"If you believe that education makes a fundamental difference in the lives of students, not only with regard to career preparation, but in human development; if you believe that an educated person – exposed to a broader understanding of the world in which he or she lives – has the potential to become a better citizen, a better neighbor or a better employee as a result of that education, then you understand the value of Opportunity Programs," said Deidre Clark, who carries out planning and policy development at the System level for the University’s Educational Opportunity Programs (EOP).
A State-funded program, formally provided for in education law, EOP combines access, academic support and supplemental financial assistance in an effort to help capable students attend college, despite limited financial resources and deficits in prior preparation.
Since its inception in 1967, Educational Opportunity Programs within the State University – modeled after the SEEK (Search for Education, Elevation and Knowledge) program begun at CUNY in the late 1960s and comparable to the HEOP program run at private institutions – have expanded to include 47 campuses, with a collective current enrollment of approximately 11,000 students. According to Associate Provost Robert James, head of the System EOP office, the program is open to full-time freshman and transfer students at the two- and four-year level who meet State residency requirements and both of the following criteria: (1) "economic disadvantagement" as defined by State income guidelines; and (2) ineligibility for admission under traditional standards, while importantly, still demonstrating the potential for completing a college program.
The student population within the University’s 47 programs is diverse, including students from urban, suburban and rural backgrounds. Further, EOP students’ level of preparation is reflective of each institution’s admissions standards (varying from programs at University centers to those at community colleges). James added that the scope of the program also varies by campus, "Some campuses are able to expand services using their own resources or external funding – both efforts we strongly encourage."
According to James, the Educational Opportunity Programs office within System Administration is charged with providing program leadership and ensuring the effectiveness, quality and growth of the University’s EOP programs. Office staff in addition to James and Clark includes associates Larnell Flannigan and Tony Belcher and support staff Gail Guynup and Margaret McCargo. Responsibilities range from fiscal planning (including budget allocation and review of campus fiscal plans) to evaluation and oversight of enrollment targets, performance standards and accountability measures.
Effective administration of the University’s Educational Opportunity Programs requires extensive collaboration with campus administrators and EOP personnel. "We are committed to the training and professional development of our campus program directors and we are constantly seeking new ways to ensure creativity and efficiency in operation," said James. Collaboration is encouraged between campuses as well as with directors from states with similar programs, like New Jersey and Pennsylvania.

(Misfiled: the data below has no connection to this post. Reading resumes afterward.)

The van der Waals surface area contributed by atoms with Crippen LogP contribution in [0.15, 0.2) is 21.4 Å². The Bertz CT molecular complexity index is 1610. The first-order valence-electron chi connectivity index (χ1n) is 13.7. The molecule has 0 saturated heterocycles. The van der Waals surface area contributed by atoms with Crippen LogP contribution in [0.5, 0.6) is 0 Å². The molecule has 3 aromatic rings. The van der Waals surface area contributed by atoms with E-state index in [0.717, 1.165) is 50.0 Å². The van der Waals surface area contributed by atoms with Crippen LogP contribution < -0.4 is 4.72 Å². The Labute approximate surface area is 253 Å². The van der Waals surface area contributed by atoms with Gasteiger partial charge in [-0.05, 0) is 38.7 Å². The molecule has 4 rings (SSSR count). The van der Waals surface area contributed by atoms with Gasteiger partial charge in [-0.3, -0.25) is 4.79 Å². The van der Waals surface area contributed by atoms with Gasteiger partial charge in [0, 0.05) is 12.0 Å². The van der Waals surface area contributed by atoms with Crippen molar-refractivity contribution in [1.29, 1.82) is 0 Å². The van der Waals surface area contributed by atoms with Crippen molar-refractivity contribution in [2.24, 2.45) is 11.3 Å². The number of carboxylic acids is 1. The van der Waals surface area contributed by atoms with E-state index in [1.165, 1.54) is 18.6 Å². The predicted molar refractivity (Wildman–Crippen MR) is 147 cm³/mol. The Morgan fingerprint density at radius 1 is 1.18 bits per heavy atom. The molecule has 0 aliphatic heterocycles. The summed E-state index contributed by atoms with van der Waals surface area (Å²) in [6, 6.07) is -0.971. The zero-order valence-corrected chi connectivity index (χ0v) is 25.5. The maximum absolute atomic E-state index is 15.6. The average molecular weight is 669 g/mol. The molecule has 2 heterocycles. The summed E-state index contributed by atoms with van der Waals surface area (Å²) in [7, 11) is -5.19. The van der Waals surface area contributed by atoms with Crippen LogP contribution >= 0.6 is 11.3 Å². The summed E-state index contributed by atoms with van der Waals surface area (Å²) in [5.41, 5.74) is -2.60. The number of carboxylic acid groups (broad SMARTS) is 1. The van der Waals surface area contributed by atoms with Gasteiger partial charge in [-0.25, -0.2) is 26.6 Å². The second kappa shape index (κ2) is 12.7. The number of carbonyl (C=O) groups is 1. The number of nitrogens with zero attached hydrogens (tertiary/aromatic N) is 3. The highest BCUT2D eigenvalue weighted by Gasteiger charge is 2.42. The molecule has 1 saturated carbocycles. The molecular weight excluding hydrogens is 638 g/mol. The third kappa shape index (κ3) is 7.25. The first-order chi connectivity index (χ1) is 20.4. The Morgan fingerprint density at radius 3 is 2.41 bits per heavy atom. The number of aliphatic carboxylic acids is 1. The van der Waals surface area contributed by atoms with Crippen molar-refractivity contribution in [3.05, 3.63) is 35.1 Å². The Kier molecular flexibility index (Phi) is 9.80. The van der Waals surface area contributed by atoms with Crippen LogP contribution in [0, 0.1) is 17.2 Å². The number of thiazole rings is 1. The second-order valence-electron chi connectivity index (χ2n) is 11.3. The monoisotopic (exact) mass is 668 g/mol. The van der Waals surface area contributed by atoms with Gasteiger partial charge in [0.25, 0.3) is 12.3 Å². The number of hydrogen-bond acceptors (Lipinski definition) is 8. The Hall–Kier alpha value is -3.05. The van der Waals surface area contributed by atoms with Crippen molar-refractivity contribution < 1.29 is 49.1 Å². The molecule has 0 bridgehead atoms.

"Last year’s budget allocation included an increase in EOP funding that allowed us to launch a unique initiative," said Clark. "We solicited campus applications for funding support of best practices. From a campus-wide learning community for EOP students to the fostering of one-on-one relationships with faculty through research projects, this effort will bring tangible benefit to a large number of students and has generated real excitement on the campuses." Clark added that such creative initiatives are essential. "Financial support to students also remains an important element of EOP, but is no longer a foundation piece of a student’s financial aid package. As college costs have increased, funding largely has not. For example, 20 years ago, a $500 per semester grant met a significant part of a student’s financial need; today, on many campuses, that same grant may merely cover the cost of books."
Office priorities for the future include ongoing exploration of ways to improve existing services and gain maximum benefit from existing resources. "One example of a priority area is technology," said Clark. "Many of our students have never had access to computers or the Internet and we need to assist them in adjusting to an environment where technology serves as both a teaching tool and a significant influence on faculty expectations of students."
James cited EOP as a State program that more than pays for itself in generating resources for New York. EOP alumni now lead successful careers as physicians, teachers, scientists, engineers, attorneys, entrepreneurs and more. And many have returned to the University as administrators and counselors, supporting another generation of EOP students.
"EOP students – many of whom simply could not have continued their education without this program – have gone on to make substantial contributions to their communities and to the tax base of this State," said Provost Salins.
Faculty Senate Conference
The SUNY Faculty Senate is currently accepting registrants for its conference on Academic Freedom, March 31 to April 1, 2000. To be held at the University at Albany campus, the conference is designed to examine some of the challenges associated with maintaining academic freedom as a central value in American higher education. Walter Metzger, Professor Emeritus of Columbia University, will serve as the conference’s opening speaker. Cary Nelson, Daphne Patai, Harvey Silverglate and others, whose recent writings have sparked the contemporary debates on this issue, will join representatives from the University, including Trustee Randy Daniels, President Sean Fanelli of Nassau Community College, Professor Michael Zweig of Stony Brook, as well as Bill Scheuerman of UUP, in addressing the group. Requests for registration forms (to be received by February 28th) can be made via E-mail to: firstname.lastname@example.org. The conference fee is $50.